Latest Infectious Disease News
By Amy Norton
TUESDAY, Nov. 26, 2019 (HealthDay News) — Researchers have learned more about how a “superbug” infection can infiltrate your home — and they have some suggestions for protecting your family.
Armed with swabs, investigators made several trips to homes where a child had come down with an infection caused by methicillin-resistant Staphylococcus aureus, or MRSA.
They found that the bacteria commonly ended up in places like bathroom sinks, refrigerator door handles, bed sheets and TV remote controls. It also ended up on family members: Over the course of a year, almost half of people in the household were found to harbor MRSA at least once — though they often developed no symptoms.
MRSA, a so-called superbug, resists many of the antibiotics commonly used to treat staph infections.
In otherwise healthy people, MRSA usually causes skin lesions — generally resembling a pus-filled bug bite. But if it invades the body, it can lead to potentially fatal illnesses like pneumonia and bloodstream infections.
In 2017, nearly 120,000 Americans developed bloodstream infections caused by staph bacteria, and roughly 20,000 died, according to the U.S. Centers for Disease Control and Prevention.
Staph infections caused by MRSA were once rare and limited to patients in hospitals and nursing homes. But starting in the 1990s, a rise in antibiotic resistance spurred a sharp increase in “community-acquired” MRSA infections among healthy people.
Often, those infections are related to contact sports, or spread among people living in crowded quarters, such as military barracks or prisons.
But the new findings underscore how households are an important incubator, too, said lead researcher Dr. Stephanie Fritz, a pediatric infectious disease specialist at Washington University in St. Louis.
“I see many children [with MRSA] who come in with recurrent infections,” said Fritz. “And often, multiple members of the family are affected, too.”
In a previous study, her team tested a regimen to battle such recurrent infections by “decolonizing” the MRSA patient and everyone living in the house, with topical antibiotics and education on hand-washing and general hygiene.
“We found that, yes, it reduced recurrent infections, but they were still happening,” Fritz said.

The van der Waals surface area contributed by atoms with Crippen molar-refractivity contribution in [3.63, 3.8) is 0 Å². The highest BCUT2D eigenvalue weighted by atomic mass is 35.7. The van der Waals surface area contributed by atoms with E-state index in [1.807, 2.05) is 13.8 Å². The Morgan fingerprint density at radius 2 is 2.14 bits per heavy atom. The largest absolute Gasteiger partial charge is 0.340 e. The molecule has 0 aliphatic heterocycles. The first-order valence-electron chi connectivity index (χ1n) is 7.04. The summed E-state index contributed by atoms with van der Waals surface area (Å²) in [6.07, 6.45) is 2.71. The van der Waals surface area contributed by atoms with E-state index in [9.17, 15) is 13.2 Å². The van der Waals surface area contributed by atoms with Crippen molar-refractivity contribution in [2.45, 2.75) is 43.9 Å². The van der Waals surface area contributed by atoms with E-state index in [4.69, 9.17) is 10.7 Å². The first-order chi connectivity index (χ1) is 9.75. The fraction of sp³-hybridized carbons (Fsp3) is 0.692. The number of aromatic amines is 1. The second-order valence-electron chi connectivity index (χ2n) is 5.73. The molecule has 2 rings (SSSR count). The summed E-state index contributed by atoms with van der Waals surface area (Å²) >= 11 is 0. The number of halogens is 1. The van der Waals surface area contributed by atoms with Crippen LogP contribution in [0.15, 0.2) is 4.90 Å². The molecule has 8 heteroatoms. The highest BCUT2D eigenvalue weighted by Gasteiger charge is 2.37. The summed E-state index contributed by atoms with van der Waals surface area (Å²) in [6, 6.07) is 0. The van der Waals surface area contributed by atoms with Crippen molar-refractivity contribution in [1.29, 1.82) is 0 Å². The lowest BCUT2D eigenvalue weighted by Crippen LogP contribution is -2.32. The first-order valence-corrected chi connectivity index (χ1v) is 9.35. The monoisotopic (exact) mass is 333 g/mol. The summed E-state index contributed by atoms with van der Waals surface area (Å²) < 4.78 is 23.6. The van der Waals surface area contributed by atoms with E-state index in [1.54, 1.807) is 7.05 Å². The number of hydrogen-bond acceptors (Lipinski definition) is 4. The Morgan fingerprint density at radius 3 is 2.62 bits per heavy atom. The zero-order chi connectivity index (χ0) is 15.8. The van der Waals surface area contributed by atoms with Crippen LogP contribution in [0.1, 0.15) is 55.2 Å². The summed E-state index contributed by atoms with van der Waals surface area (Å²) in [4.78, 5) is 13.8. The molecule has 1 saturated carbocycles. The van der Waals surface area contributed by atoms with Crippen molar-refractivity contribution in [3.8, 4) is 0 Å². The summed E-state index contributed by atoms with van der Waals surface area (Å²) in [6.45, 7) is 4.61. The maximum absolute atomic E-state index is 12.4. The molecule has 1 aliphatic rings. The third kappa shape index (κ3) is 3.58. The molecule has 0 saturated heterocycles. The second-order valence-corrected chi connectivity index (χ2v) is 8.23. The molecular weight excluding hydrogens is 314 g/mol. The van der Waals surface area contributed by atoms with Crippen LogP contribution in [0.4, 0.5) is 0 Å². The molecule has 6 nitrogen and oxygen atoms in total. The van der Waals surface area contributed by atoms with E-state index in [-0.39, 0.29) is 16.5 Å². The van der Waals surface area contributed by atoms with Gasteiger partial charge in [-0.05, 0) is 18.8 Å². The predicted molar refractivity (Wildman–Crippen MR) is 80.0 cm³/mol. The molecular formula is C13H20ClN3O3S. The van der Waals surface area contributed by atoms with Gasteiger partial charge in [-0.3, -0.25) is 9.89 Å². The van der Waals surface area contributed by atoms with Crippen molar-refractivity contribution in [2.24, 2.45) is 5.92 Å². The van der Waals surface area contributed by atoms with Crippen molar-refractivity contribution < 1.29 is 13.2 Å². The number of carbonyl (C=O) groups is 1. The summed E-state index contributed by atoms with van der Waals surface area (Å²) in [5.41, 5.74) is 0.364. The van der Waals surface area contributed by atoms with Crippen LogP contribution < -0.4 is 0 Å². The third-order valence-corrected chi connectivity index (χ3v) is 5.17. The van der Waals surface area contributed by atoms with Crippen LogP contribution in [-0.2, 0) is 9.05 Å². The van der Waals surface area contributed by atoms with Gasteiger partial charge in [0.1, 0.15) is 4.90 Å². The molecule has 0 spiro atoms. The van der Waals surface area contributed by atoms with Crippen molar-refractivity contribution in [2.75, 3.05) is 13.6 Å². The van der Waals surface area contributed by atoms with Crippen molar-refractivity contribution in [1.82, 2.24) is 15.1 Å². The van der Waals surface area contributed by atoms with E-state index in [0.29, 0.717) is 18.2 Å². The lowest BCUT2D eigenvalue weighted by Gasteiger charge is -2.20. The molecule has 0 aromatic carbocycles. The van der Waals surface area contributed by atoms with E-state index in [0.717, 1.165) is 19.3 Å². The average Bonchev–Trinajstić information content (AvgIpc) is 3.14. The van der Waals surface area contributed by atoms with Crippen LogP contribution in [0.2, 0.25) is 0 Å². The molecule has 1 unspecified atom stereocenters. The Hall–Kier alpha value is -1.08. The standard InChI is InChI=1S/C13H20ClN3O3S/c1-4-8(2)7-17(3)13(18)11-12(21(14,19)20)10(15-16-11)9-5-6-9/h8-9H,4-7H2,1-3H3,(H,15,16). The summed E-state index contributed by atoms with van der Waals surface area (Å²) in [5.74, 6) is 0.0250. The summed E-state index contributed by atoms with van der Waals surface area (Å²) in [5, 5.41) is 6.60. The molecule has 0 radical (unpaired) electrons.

That, she explained, suggested that factors beyond person-to-person contact — including bacteria lurking on household surfaces or pets — were key.
So for this study, the researchers visited 135 homes where a child had a MRSA infection. Over one year, they returned five times to swab surfaces, people and pets for evidence of staph bacteria, both MRSA and other strains.
During that time, three-quarters of household members were found to harbor staph at some point — with 46% carrying MRSA. Often, the colonization was not “innocuous,” Fritz said: Of 671 staph carriers who had a follow-up visit, one-quarter said they’d developed a skin infection.
And it turned out that numerous household surfaces were frequently hosting staph. Bathroom sinks and countertops, refrigerator door handles, TV remotes, computer keyboards, and bed sheets and bath towels (especially those used by the original MRSA patient) were some prime reservoirs.
How long can staph live on surfaces? Based on past research, possibly months, Fritz said.
Luckily, the study also turned up good news — namely, factors that curbed the odds of MRSA transmission or introduction of new strains into the home: keeping the house clean of clutter and “grime,” frequent hand-washing, not sharing personal items like razors or toothbrushes, and showering instead of bathing.
None of that is surprising, according to Dr. Trish Perl, chief of infectious diseases at the University of Texas Southwestern Medical Center.
“But this is a cool study,” said Perl, a member of the Infectious Diseases Society of America who wasn’t involved with the research.
“It really identifies how important the home environment can be,” she said. “It gives us some numbers, and captures the relative importance of different factors in the home.”
When someone is diagnosed with MRSA, doctors already advise tactics like frequent hand-washing, not sharing personal care items, and being stricter about bath towels.
“Have the infected person use the pink towel — everyone else gets the white ones,” Perl said.
But, she added, this study suggests it might be wise to do more of a spring cleaning — even wiping down remote controls and keyboards.
You might want to give the dog a bath, too: One-third of household pets in the study harbored MRSA at some point.
SOURCES: Stephanie Fritz, M.D., associate professor, pediatrics, Washington University School of Medicine in St. Louis; Trish Perl, M.D., chief, infectious diseases, University of Texas Southwestern Medical Center, Dallas, and member, Infectious Diseases Society of America; Nov. 26, 2019, Lancet Infectious Diseases, online